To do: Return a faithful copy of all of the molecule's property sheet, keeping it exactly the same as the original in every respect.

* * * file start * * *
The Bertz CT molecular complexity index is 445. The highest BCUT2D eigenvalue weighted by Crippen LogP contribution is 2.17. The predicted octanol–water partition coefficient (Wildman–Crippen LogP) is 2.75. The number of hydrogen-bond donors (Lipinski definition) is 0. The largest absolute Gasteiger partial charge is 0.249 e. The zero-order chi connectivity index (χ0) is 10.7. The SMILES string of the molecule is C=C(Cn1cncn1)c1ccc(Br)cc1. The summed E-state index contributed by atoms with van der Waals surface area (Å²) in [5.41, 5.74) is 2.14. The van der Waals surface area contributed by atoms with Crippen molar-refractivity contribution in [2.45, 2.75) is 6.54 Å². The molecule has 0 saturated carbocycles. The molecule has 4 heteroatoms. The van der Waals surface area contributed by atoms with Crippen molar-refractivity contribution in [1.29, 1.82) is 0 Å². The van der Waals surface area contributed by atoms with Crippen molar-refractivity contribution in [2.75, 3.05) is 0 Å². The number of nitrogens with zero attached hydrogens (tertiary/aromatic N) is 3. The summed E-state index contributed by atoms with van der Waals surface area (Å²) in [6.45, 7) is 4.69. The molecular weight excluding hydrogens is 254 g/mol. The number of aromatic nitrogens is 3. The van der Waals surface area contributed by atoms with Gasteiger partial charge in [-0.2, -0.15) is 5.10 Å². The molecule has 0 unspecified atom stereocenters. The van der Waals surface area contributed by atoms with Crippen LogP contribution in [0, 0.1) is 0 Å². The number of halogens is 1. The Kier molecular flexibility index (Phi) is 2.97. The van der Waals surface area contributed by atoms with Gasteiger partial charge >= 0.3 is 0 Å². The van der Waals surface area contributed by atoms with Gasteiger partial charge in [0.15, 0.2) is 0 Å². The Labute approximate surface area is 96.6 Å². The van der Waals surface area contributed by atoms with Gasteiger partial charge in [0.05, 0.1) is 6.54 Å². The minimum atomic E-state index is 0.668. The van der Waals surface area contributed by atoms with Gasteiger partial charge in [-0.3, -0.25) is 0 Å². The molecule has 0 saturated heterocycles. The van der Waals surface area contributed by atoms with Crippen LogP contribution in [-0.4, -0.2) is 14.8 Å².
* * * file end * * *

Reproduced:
The Bertz CT molecular complexity index is 445. The highest BCUT2D eigenvalue weighted by Crippen LogP contribution is 2.17. The predicted octanol–water partition coefficient (Wildman–Crippen LogP) is 2.75. The number of hydrogen-bond donors (Lipinski definition) is 0. The largest absolute Gasteiger partial charge is 0.249 e. The zero-order chi connectivity index (χ0) is 10.7. The SMILES string of the molecule is C=C(Cn1cncn1)c1ccc(Br)cc1. The summed E-state index contributed by atoms with van der Waals surface area (Å²) in [5.41, 5.74) is 2.14. The van der Waals surface area contributed by atoms with Crippen molar-refractivity contribution in [2.45, 2.75) is 6.54 Å². The molecule has 0 saturated carbocycles. The molecule has 4 heteroatoms. The van der Waals surface area contributed by atoms with Crippen molar-refractivity contribution in [1.29, 1.82) is 0 Å². The van der Waals surface area contributed by atoms with Crippen molar-refractivity contribution in [2.75, 3.05) is 0 Å². The number of nitrogens with zero attached hydrogens (tertiary/aromatic N) is 3. The summed E-state index contributed by atoms with van der Waals surface area (Å²) in [6.45, 7) is 4.69. The molecular weight excluding hydrogens is 254 g/mol. The number of aromatic nitrogens is 3. The van der Waals surface area contributed by atoms with Gasteiger partial charge in [-0.2, -0.15) is 5.10 Å². The molecule has 0 unspecified atom stereocenters. The van der Waals surface area contributed by atoms with Crippen LogP contribution in [0, 0.1) is 0 Å². The number of halogens is 1. The Kier molecular flexibility index (Phi) is 2.97. The van der Waals surface area contributed by atoms with Gasteiger partial charge >= 0.3 is 0 Å². The van der Waals surface area contributed by atoms with Gasteiger partial charge in [0.15, 0.2) is 0 Å². The Labute approximate surface area is 96.6 Å². The van der Waals surface area contributed by atoms with Gasteiger partial charge in [0.05, 0.1) is 6.54 Å². The minimum atomic E-state index is 0.668. The van der Waals surface area contributed by atoms with Gasteiger partial charge in [-0.3, -0.25) is 0 Å². The molecule has 0 saturated heterocycles. The van der Waals surface area contributed by atoms with Crippen LogP contribution in [-0.4, -0.2) is 14.8 Å².